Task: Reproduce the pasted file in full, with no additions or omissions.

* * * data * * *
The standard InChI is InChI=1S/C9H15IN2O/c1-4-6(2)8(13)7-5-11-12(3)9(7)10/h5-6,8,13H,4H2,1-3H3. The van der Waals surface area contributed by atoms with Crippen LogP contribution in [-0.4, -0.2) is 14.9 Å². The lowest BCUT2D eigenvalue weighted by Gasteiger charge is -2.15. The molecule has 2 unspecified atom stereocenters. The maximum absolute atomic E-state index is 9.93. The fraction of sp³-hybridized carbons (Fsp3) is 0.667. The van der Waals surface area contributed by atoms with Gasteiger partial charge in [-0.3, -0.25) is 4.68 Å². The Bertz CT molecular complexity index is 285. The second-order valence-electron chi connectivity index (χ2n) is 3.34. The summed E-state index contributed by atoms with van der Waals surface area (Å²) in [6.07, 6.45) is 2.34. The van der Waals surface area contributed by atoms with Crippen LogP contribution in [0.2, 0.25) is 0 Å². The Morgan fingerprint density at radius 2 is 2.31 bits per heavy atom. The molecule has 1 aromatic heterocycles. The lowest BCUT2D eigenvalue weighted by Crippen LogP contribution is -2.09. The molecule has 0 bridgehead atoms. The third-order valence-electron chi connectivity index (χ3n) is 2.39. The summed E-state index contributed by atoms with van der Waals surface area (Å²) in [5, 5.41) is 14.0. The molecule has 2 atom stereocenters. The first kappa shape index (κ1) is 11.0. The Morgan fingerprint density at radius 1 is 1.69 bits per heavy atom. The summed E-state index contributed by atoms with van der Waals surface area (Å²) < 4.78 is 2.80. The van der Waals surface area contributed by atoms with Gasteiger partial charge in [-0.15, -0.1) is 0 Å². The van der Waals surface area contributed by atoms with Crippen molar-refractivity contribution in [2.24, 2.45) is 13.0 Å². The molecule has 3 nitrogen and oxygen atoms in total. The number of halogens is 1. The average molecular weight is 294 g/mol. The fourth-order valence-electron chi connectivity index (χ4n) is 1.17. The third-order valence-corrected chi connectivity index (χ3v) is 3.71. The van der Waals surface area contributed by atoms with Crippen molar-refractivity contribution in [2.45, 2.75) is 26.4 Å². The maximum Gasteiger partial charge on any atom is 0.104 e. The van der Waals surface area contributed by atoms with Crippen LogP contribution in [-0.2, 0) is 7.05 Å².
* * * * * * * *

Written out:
The standard InChI is InChI=1S/C9H15IN2O/c1-4-6(2)8(13)7-5-11-12(3)9(7)10/h5-6,8,13H,4H2,1-3H3. The van der Waals surface area contributed by atoms with Crippen LogP contribution in [-0.4, -0.2) is 14.9 Å². The lowest BCUT2D eigenvalue weighted by Gasteiger charge is -2.15. The molecule has 2 unspecified atom stereocenters. The maximum absolute atomic E-state index is 9.93. The fraction of sp³-hybridized carbons (Fsp3) is 0.667. The van der Waals surface area contributed by atoms with Gasteiger partial charge in [-0.3, -0.25) is 4.68 Å². The Bertz CT molecular complexity index is 285. The second-order valence-electron chi connectivity index (χ2n) is 3.34. The summed E-state index contributed by atoms with van der Waals surface area (Å²) in [6.07, 6.45) is 2.34. The van der Waals surface area contributed by atoms with Crippen LogP contribution in [0.2, 0.25) is 0 Å². The Morgan fingerprint density at radius 2 is 2.31 bits per heavy atom. The molecule has 1 aromatic heterocycles. The lowest BCUT2D eigenvalue weighted by Crippen LogP contribution is -2.09. The molecule has 0 bridgehead atoms. The third-order valence-electron chi connectivity index (χ3n) is 2.39. The summed E-state index contributed by atoms with van der Waals surface area (Å²) in [5, 5.41) is 14.0. The molecule has 2 atom stereocenters. The first kappa shape index (κ1) is 11.0. The Morgan fingerprint density at radius 1 is 1.69 bits per heavy atom. The summed E-state index contributed by atoms with van der Waals surface area (Å²) < 4.78 is 2.80. The van der Waals surface area contributed by atoms with Gasteiger partial charge in [-0.15, -0.1) is 0 Å². The van der Waals surface area contributed by atoms with Crippen molar-refractivity contribution in [2.24, 2.45) is 13.0 Å². The molecule has 3 nitrogen and oxygen atoms in total. The number of halogens is 1. The average molecular weight is 294 g/mol. The fourth-order valence-electron chi connectivity index (χ4n) is 1.17. The third-order valence-corrected chi connectivity index (χ3v) is 3.71. The van der Waals surface area contributed by atoms with Crippen molar-refractivity contribution in [2.45, 2.75) is 26.4 Å². The maximum Gasteiger partial charge on any atom is 0.104 e. The van der Waals surface area contributed by atoms with Crippen LogP contribution in [-0.2, 0) is 7.05 Å².